Tournier adds, "Mark was so passionate about his desire to combine his love for Frank Sinatra and to do something for Stella, I was immediately invested in this idea. Having known Dan McIntyre for most of my life, I knew the two would connect. Dan was the one who sent me on my musical path and connecting my mentor with my longtime friend is one of the most-gratifying things of my career."
Sold on Tremonti's voice, they were granted rare approval from The Frank Sinatra Estate to move forward, and they moved forward in style. Tremonti bought a tailored suit and hopped on a plane to Chicago for three sessions in 2021 led by Smith and McIntyre. They would be joined by a cohort of A-list musicians whose credits span from Sinatra (of course), Sammy Davis Jr., Ray Charles, Billy Joel, Barbra Streisand, and Barry Manilow to Lady Gaga, Stevie Wonder, and Buddy Rich.
On his first trip to the Windy City, Tremonti dug in by recording 'Luck Be A Lady', while Smith conjured the spirit of “The Voice."
“Mike handed me Frank's actual vocal chart with his name on top of it," recalls Tremonti. "I tried to give it back, and Mike said, 'I want you to have this to get that mojo.' He gave me the exact tea Frank drank before he sang with the right amount of lemon. I kept the packet in my Sinatra notebook. It was unbelievable to be working with the guys who were actually on stage with him.”
He introduces the album with the opener and first single "I've Got You Under My Skin." As the horn section swoons, Tremonti's own light baritone reflects the tune's spirited ebb and flow as the instantly recognizable big band solo takes flight.
“When I was listening to 'I've Got You Under My Skin' again, the moment where he comes out of the bridge section gave me chills; he smiles. "It's one of Nelson Riddle's best arrangements. On a funny side note, it is one of my favorites to tackle on karaoke night!"
On the other end of the spectrum, a nylon guitar simmers beneath the jazzy spunk of “Wave”.
“It’s a great example of Frank using the lower register of his voice," Tremonti goes on. “It’s such a hip tune. I picture 007 sitting on the beach with a martini as it plays. It's one of my favorites and I didn't want to only cover the hits. There are some album tracks and some deep cuts that will encourage everyone to dig back in to Sinatra's catalog."
He puts his own spin on “I Fall In Love Too Easily” with powerful intonation and nuanced inflection, adding a personal touch to that signature Sinatra sound.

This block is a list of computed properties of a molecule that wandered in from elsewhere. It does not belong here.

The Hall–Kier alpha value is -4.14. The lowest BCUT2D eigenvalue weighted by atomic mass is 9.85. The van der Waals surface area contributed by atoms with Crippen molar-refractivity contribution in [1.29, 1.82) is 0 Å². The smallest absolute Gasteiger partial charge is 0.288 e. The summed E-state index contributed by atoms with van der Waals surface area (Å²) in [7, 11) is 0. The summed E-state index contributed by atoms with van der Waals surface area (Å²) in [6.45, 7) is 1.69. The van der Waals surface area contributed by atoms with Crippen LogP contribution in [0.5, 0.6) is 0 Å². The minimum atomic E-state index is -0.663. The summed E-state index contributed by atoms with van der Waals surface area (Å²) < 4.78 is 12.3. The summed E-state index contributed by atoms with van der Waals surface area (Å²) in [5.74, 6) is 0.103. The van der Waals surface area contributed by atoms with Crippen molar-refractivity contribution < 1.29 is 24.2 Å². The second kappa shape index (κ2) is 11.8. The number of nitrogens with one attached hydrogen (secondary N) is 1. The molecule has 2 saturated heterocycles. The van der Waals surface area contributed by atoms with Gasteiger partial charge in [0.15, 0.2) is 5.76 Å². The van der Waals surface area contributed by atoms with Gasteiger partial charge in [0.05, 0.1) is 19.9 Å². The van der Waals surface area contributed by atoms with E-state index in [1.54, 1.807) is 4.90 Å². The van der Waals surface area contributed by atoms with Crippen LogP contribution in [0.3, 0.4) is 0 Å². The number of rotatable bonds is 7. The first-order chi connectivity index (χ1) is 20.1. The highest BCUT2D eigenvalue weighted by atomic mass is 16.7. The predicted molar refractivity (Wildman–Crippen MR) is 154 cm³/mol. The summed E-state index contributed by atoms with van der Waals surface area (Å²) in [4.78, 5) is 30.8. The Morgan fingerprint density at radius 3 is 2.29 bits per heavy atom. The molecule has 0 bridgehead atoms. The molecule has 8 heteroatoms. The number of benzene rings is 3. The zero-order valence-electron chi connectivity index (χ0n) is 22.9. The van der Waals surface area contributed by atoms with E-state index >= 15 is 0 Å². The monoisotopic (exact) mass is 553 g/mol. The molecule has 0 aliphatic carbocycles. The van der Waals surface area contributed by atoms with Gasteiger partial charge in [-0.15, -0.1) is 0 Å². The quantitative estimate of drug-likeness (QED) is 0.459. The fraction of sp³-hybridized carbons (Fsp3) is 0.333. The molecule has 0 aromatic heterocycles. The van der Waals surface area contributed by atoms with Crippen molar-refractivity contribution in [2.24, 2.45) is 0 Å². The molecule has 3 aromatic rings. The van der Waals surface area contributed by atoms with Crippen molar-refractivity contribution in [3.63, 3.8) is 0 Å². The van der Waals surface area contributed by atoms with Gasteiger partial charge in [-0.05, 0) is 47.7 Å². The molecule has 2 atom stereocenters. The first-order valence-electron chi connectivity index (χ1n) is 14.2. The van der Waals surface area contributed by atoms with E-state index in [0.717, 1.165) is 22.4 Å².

“It was originally in the movie ‘Anchors Away,’ he says. "At one point, Gene Kelly leaves, and Sinatra sits at the piano and plays 'I Fall In Love Too Easily'. I always loved the song, especially the chorus."
Elsewhere, the band reimagines "In The Wee Small Hours Of The Morning," while "All Or Nothing At All” rewinds back to Sinatra's earliest days. As part of the final session in Chicago, Tremonti dove into “My Way" with an acoustic guitar to close out recording.
“When the final recording session ended, it was truly a sad moment for me; he admits. "Seeing the last guys standing at the end of the session was a reminder that this chapter was coming to an end. We climbed a mountain, but I could've gone on forever with it."
Well, it is just the beginning. Tremonti Sings Sinatra serves as the inaugural project for his new Take A Chance For Charity movement. It encourages and empowers artists, actors, athletes, and entertainers of all stripes to step into unexpected territory with a creative initiative for charity. Whether it be a football player singing country, an actor salsa dancing, or a guitar player singing Sinatra, it's all for a great cause.
“So many talented people have other skills that their fans or followers would never expect," he leaves off. "This is the chance to do something you're passionate about for charity. It's a greenlight to do whatever you want to do. It's a win-win all around. I want people to talk about this enough to get other artists to participate," he leaves off. "Someday, I hope I'm a little old man who raised 100 million dollars for charity. My daughter has already made everyone around her a better person. To do this for her means the world to me.”
In the end, Tremonti did this all for Stella.